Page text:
Effects of smoking in patients treated with cardiac resynchronization therapy

Laura Perrotta, Brunilda Xhaferi, Marco Chiostri, Paolo Pieragnoli, Giuseppe Ricciardi, Luigi Di Biase, Andrea Natale, Ilaria Ricceri, Mazda Biria, Dhanunjay Lakkireddy, Alessandro Valleggi, Michele Emdin, Federica Michelotti, Giosuè Mascioli, Angela Pandozi, Massimo Santini, Luigi Padeletti

Research output: Contribution to journalArticlepeer-review


Smoking is associated with increased morbidity and mortality in cardiac patients. However, data on the prognostic impact of smoking in heart failure (HF) patients on cardiac resynchronization therapy with defibrillator (CRT-D) are absent. We investigated the effects of smoking on all-cause mortality and on a composite endpoint (all-cause death/appropriate device therapy), appropriate and inappropriate device therapy, in 649 patients with HF who underwent CRT-D between January 2003 and October 2011 in 6 Centers (4 in Italy and 2 in USA). 68 patients were current smokers, 396 previous-smokers (patients who had smoked in the past but who had quit before the CRT-D implant), and 185 had never smoked. The risk of each endpoint by smoking status was evaluated with both Kaplan-Meier and Cox proportional-hazard analysis. After adjusting for age, left ventricular ejection fraction, QRS width and ischemic etiology, both current and previous smoking were independent predictors of all-cause death [HR = 5.07 (95 % CI 2.68-9.58), p < 0.001 and HR = 2.43 (95 % CI 1.38-4.29), p = 0.002, respectively) and of composite endpoint [HR = 1.63 (1.04-2.56); p = 0.033 and HR = 1.46 (1.04-2.04) p = 0.027]. In addition, current smokers had a significantly higher rate of inappropriate device therapy compared to never smokers [HR = 21.74 (4.53-104.25), p = 0.005]. Our study indicates that in patients with HF who received a CRT-D device, current and previous smoking increase the event rate per person-time of death and of appropriate and inappropriate ICD therapy more than other known negative prognostic factors such as age, left ventricular dysfunction, prolonged QRS duration and ischemic etiology.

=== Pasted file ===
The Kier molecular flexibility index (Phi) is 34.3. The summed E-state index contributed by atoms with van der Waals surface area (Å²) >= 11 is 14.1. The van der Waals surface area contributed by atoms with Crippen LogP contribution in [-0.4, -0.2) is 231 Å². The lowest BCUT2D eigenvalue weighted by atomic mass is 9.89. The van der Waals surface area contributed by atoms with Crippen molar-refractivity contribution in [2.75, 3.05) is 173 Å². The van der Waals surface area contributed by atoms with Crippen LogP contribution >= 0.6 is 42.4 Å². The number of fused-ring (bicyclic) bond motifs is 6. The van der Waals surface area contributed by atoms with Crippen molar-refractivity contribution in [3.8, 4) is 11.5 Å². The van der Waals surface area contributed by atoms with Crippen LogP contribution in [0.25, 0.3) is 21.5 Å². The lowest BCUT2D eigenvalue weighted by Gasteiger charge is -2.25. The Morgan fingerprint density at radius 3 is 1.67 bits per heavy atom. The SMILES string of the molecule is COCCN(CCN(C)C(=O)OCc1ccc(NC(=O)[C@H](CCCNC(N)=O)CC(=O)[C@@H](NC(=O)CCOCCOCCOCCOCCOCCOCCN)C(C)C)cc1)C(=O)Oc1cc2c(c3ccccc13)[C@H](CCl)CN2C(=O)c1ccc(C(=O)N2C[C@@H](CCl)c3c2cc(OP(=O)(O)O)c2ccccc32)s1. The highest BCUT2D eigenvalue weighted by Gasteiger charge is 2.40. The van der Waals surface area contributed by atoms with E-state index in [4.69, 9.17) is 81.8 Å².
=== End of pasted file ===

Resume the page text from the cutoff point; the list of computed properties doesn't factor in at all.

Original languageEnglish (US)
Pages (from-to)311-318
Number of pages8
JournalInternal and Emergency Medicine
Issue number3
StatePublished - Apr 2014
Externally publishedYes


  • Cardiac outcomes
  • Cardiac resynchronization therapy
  • Heart failure
  • Mortality
  • Smoking
  • Tachyarrhythmias

ASJC Scopus subject areas

  • Internal Medicine
  • Emergency Medicine


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